Britain restricts its colony's trade with other nations by controlling the "sterling balances" from India's trade surplus. U.S. imports, however, increase, financed by lend-lease agreements. By the end of World War II, trade between the United States and India is twice its prewar level. India remains dependent on imported machinery, chemicals, and other basic inputs to production.
India is a founding member of the General Agreement on Tariffs and Trade (GATT), yet implements protectionist measures to reduce foreign competition. India accounts for 2.5 percent of world exports, primarily jute, tea, and cotton textiles. Engineering goods represent 1 percent of India's exports.
The government emphasizes self-sufficiency over foreign trade. India's import controls and tariff policy stimulate the production of import-substitution goods by local manufacturers. The government also imposes strict controls on exports.
India's share of world trade shrinks drastically as the country becomes isolated from the international market. Although exports cover the costs of residual import requirements, they are limited. Government-owned industries face little competition or pressure to maintain efficiency. As a result, Indian exports compete on the basis of price rather than quality.
Rising oil prices and subsequent balance-of-payment difficulties encourage India to promote exports. Yet the export sector suffers from India's policy of reserving the manufacture of most labor-intensive, low-tech products for the "small-scale sector" to promote employment. These small producers are unable to compete for contracts with large, international buyers.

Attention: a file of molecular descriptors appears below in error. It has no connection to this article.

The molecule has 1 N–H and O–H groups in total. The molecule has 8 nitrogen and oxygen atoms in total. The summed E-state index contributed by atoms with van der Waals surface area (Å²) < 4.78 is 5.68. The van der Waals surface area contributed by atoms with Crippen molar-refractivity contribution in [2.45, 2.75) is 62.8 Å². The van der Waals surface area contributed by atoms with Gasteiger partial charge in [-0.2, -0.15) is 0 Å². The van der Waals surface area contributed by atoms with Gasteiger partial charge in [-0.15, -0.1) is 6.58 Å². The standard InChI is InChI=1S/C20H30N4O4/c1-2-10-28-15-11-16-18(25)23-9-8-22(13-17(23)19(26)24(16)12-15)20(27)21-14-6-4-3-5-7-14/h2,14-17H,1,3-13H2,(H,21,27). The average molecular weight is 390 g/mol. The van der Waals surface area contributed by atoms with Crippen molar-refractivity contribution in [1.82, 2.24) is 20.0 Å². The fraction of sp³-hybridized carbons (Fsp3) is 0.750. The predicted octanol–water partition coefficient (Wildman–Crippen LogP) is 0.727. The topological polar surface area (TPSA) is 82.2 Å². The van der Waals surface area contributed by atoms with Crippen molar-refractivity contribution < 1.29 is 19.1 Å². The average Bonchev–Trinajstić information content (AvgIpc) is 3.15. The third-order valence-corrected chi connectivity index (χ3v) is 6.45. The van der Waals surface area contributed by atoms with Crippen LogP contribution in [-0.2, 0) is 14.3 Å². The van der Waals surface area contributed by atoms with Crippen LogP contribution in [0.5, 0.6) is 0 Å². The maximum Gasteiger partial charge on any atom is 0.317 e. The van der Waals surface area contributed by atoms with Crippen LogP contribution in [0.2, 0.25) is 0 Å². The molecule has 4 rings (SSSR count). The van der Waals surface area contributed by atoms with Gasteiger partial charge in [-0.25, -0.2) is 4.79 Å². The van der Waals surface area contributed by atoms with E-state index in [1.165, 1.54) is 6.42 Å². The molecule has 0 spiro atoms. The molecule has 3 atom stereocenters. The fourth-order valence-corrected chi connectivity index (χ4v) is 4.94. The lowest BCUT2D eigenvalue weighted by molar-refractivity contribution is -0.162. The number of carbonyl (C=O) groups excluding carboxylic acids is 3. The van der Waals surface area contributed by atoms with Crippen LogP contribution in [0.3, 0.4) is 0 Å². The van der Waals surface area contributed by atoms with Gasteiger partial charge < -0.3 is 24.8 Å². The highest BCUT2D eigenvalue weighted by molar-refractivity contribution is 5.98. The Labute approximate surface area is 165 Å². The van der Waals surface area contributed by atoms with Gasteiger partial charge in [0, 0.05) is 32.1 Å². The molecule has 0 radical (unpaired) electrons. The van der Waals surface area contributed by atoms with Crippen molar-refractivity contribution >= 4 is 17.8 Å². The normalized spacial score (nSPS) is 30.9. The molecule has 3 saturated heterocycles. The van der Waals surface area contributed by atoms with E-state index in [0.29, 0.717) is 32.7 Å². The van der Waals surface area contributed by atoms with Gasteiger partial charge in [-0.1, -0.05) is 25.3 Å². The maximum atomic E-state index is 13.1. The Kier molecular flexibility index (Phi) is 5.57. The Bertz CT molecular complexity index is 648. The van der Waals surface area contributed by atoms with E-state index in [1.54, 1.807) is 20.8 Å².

India's share of world trade falls to 0.4 percent. Exports finance 60 percent of imports. By 1984, Rajiv Gandhi implements changes to stimulate India's nascent high-tech industry. The government removes import duties on select electronic goods and reduces duties on several critical electronic parts. Indian companies are allowed to partner with foreign companies.
The beginnings of trade liberalization are visible. The government reduces import duties and widens investment opportunities for the private sector. The reduction in tax rates and import deficits is financed through commercial borrowing. Liberalization of imports extends to capital and intermediate goods.
The 1991 economic reform package further liberalizes trade. The government reduces tariffs and trade barriers, eliminates licenses for most industries, and slashes subsidies for domestic products and exports. Many powerful vested interests oppose liberalization, however, and trade remains somewhat regulated. The government bans, for example, the import of many consumer goods.
To meet WTO commitments, India agrees to eliminate quantitative restrictions on many consumer and agricultural product imports, while retaining export subsidies and incentives. Growth of Bangalore's high-tech industry leads to the export of software and supercomputers.
The United States is India's largest trading partner, followed by Japan, the European Union, and OPEC states. India courts Southeast Asia with its "Look East" policy; it holds preliminary trade talks with the regional organization ASEAN, and free trade deals are in the works with Thailand and Singapore.
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